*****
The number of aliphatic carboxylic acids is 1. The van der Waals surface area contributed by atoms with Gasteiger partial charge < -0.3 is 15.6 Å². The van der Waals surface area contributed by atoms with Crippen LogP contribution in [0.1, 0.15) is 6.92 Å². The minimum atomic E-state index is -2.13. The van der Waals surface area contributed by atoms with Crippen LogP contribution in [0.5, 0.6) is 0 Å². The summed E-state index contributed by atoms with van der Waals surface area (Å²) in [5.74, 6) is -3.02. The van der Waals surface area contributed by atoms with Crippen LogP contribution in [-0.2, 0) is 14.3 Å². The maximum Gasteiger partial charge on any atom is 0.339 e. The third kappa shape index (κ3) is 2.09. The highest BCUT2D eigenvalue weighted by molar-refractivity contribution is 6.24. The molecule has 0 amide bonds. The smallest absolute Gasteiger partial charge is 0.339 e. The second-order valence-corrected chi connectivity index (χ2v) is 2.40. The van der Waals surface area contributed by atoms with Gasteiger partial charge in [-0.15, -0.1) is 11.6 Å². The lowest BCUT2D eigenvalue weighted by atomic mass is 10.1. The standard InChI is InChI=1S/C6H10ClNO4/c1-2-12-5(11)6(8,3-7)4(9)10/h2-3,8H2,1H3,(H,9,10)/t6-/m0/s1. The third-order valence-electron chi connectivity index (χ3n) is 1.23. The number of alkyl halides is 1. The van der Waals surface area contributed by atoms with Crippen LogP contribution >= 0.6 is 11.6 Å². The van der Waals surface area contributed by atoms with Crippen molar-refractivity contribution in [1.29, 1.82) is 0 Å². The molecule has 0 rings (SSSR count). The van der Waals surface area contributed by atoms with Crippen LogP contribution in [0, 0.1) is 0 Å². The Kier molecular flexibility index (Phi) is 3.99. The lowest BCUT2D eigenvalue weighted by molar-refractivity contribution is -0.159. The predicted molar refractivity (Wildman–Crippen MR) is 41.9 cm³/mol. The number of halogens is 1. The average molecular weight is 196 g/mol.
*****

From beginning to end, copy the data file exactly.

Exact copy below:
The number of aliphatic carboxylic acids is 1. The van der Waals surface area contributed by atoms with Gasteiger partial charge < -0.3 is 15.6 Å². The van der Waals surface area contributed by atoms with Crippen LogP contribution in [0.1, 0.15) is 6.92 Å². The minimum atomic E-state index is -2.13. The van der Waals surface area contributed by atoms with Crippen LogP contribution in [0.5, 0.6) is 0 Å². The summed E-state index contributed by atoms with van der Waals surface area (Å²) in [5.74, 6) is -3.02. The van der Waals surface area contributed by atoms with Crippen LogP contribution in [-0.2, 0) is 14.3 Å². The maximum Gasteiger partial charge on any atom is 0.339 e. The third kappa shape index (κ3) is 2.09. The highest BCUT2D eigenvalue weighted by molar-refractivity contribution is 6.24. The molecule has 0 amide bonds. The smallest absolute Gasteiger partial charge is 0.339 e. The second-order valence-corrected chi connectivity index (χ2v) is 2.40. The van der Waals surface area contributed by atoms with Gasteiger partial charge in [-0.15, -0.1) is 11.6 Å². The lowest BCUT2D eigenvalue weighted by atomic mass is 10.1. The standard InChI is InChI=1S/C6H10ClNO4/c1-2-12-5(11)6(8,3-7)4(9)10/h2-3,8H2,1H3,(H,9,10)/t6-/m0/s1. The third-order valence-electron chi connectivity index (χ3n) is 1.23. The number of alkyl halides is 1. The van der Waals surface area contributed by atoms with Crippen LogP contribution >= 0.6 is 11.6 Å². The van der Waals surface area contributed by atoms with Crippen molar-refractivity contribution in [1.29, 1.82) is 0 Å². The molecule has 0 rings (SSSR count). The van der Waals surface area contributed by atoms with Crippen LogP contribution in [0, 0.1) is 0 Å². The Kier molecular flexibility index (Phi) is 3.99. The lowest BCUT2D eigenvalue weighted by molar-refractivity contribution is -0.159. The predicted molar refractivity (Wildman–Crippen MR) is 41.9 cm³/mol. The number of halogens is 1. The average molecular weight is 196 g/mol.